AlphaBay Market, a prominent dark web marketplace that facilitates the sale of drugs and other illegal items, went down last night and users are panicking, afraid the moderators have shut down the site for good and run off with the loot.
But it doesn’t seem like users need to worry—at least not yet.
This wouldn’t be the first time administrators of an online black market pulled off such an exit scam—the dark web market Evolution vanished in 2015, with moderators making off with customers’ bitcoins. But it’s not yet clear that AlphaBay’s moderators are following the same path.
Most of the fear stems from the coincidental timing of a Bitcoin transaction worth about $3.8 million dollars. However, the transaction isn’t definitively tied to AlphaBay, and a dark web expert told Gizmodo that the amount is rather small if AlphaBay’s creators are indeed ripping off their customers.
The $3.8 million in bitcoin transfers “definitely add to the suspicion a bit,” Tyler Carbone, the chief product officer of the dark web monitoring firm Terbium Labs told Gizmodo. “But honestly that seems like a surprisingly small amount to take, if this truly is an exit scam.” When Silk Road was shut down in 2013, the feds seized bitcoins from the site and its founder, Ross Ulbricht, valued at the time to be worth about $33.6 million. (The US Marshals Service later sold the bitcoins in a series of auctions.)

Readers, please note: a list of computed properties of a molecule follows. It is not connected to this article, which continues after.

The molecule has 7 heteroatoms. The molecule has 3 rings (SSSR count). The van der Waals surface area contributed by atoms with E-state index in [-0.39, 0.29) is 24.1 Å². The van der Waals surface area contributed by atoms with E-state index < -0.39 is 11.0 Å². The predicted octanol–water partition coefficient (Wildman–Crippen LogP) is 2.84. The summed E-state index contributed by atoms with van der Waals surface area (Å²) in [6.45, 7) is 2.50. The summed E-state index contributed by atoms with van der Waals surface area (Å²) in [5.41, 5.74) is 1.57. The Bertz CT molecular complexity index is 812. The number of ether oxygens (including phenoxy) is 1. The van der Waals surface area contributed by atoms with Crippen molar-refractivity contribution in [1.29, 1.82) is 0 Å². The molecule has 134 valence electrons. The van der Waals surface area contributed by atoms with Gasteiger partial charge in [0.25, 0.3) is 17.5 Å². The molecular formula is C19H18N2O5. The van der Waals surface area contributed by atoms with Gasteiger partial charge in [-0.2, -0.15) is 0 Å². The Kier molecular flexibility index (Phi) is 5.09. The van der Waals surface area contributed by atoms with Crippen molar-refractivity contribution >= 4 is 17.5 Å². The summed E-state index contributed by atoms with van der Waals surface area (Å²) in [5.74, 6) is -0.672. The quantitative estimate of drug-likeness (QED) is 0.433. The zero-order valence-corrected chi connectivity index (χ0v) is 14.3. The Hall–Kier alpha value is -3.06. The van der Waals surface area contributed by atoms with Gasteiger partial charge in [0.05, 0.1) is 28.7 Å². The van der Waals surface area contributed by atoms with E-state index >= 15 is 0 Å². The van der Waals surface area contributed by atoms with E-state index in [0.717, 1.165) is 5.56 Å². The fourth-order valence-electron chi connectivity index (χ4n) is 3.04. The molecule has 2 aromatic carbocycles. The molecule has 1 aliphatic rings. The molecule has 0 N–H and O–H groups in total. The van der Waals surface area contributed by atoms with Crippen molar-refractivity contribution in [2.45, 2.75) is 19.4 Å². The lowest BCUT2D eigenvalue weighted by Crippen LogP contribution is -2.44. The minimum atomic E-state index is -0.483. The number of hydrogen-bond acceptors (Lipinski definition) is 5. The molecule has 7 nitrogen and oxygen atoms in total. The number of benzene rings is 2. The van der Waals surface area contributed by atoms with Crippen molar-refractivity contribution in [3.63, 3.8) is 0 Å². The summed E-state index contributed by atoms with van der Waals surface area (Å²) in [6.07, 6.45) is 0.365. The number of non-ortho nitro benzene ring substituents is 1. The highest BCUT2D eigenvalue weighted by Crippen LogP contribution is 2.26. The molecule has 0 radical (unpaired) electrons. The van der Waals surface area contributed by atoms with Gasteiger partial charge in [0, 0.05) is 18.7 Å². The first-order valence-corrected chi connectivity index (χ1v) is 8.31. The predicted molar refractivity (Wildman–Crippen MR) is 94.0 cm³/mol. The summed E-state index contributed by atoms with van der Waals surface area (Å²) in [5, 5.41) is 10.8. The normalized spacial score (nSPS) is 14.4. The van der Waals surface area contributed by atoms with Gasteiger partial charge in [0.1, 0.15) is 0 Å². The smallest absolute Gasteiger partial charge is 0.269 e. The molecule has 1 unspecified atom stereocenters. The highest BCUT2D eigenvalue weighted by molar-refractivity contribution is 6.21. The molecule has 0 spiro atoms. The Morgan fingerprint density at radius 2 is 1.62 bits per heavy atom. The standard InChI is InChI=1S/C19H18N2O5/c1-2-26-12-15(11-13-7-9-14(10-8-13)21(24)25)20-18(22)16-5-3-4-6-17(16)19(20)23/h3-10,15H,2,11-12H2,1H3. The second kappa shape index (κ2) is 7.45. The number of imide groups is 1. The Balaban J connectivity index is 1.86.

AlphaBay, which launched in 2014, has been down since around midnight ET. According to the site Dark Net Stats, AlphaBay is normally pretty reliable, with a 97% uptime rate.
“Alphabay (like the other dark net markets) does go up and down from time to time, and so, so far, it’s our take that it’s a bit premature to call [this an] exit scam,” Carbone said. “It’s absolutely something to watch, to be sure, but as it’s only been down since last night we don’t think that’s enough evidence yet to be convinced.”
Update 7/6/17 at 11:00 a.m. ET: It looks like users’ fears were unwarranted. An AlphaBay moderator posted on Reddit that the site’s developers and administrators “are working to restore AlphaBay as soon as possible.” In the meantime, the moderator warned users to beware of phishing scams.
A Terbium Lab analyst told Gizmodo that they are quite skeptical of an exit scam, in part because of AlphaBay’s size and its team’s competency. “If they’re going to go out, they’d do a good job of it, and that’s not what this looks like to me as of yet,” the analyst said.
Correction: A previous version of this story misstated Tyler Carbone’s title; he is Terbium Labs’ chief product officer, not its chief executive.